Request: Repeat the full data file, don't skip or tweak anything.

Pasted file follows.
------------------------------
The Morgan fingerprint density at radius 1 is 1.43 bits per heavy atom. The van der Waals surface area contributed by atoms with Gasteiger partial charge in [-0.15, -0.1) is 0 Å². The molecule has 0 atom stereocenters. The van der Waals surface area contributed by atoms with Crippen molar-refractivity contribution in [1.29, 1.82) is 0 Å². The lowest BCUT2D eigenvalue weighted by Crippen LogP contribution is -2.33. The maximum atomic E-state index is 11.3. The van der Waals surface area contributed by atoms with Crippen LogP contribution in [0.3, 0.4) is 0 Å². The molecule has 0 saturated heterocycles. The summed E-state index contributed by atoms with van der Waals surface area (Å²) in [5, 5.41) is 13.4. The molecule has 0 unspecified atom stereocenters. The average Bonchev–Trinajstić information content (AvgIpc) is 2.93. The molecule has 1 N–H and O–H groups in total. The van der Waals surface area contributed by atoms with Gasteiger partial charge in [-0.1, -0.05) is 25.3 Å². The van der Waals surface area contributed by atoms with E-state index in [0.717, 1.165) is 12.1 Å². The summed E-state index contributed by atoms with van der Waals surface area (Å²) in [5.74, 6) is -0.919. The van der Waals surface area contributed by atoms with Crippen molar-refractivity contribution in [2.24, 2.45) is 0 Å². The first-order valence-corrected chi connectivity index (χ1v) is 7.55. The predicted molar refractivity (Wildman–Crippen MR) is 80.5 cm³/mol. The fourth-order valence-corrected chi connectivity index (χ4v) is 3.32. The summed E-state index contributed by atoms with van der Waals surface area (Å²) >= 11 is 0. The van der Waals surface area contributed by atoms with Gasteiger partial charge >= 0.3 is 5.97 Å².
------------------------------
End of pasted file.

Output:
The Morgan fingerprint density at radius 1 is 1.43 bits per heavy atom. The van der Waals surface area contributed by atoms with Gasteiger partial charge in [-0.15, -0.1) is 0 Å². The molecule has 0 atom stereocenters. The van der Waals surface area contributed by atoms with Crippen molar-refractivity contribution in [1.29, 1.82) is 0 Å². The lowest BCUT2D eigenvalue weighted by Crippen LogP contribution is -2.33. The maximum atomic E-state index is 11.3. The van der Waals surface area contributed by atoms with Crippen LogP contribution in [0.3, 0.4) is 0 Å². The molecule has 0 saturated heterocycles. The summed E-state index contributed by atoms with van der Waals surface area (Å²) in [5, 5.41) is 13.4. The molecule has 0 unspecified atom stereocenters. The average Bonchev–Trinajstić information content (AvgIpc) is 2.93. The molecule has 1 N–H and O–H groups in total. The van der Waals surface area contributed by atoms with Gasteiger partial charge in [-0.1, -0.05) is 25.3 Å². The van der Waals surface area contributed by atoms with E-state index in [0.717, 1.165) is 12.1 Å². The summed E-state index contributed by atoms with van der Waals surface area (Å²) in [5.74, 6) is -0.919. The van der Waals surface area contributed by atoms with Crippen molar-refractivity contribution in [2.24, 2.45) is 0 Å². The first-order valence-corrected chi connectivity index (χ1v) is 7.55. The predicted molar refractivity (Wildman–Crippen MR) is 80.5 cm³/mol. The fourth-order valence-corrected chi connectivity index (χ4v) is 3.32. The summed E-state index contributed by atoms with van der Waals surface area (Å²) >= 11 is 0. The van der Waals surface area contributed by atoms with Gasteiger partial charge >= 0.3 is 5.97 Å².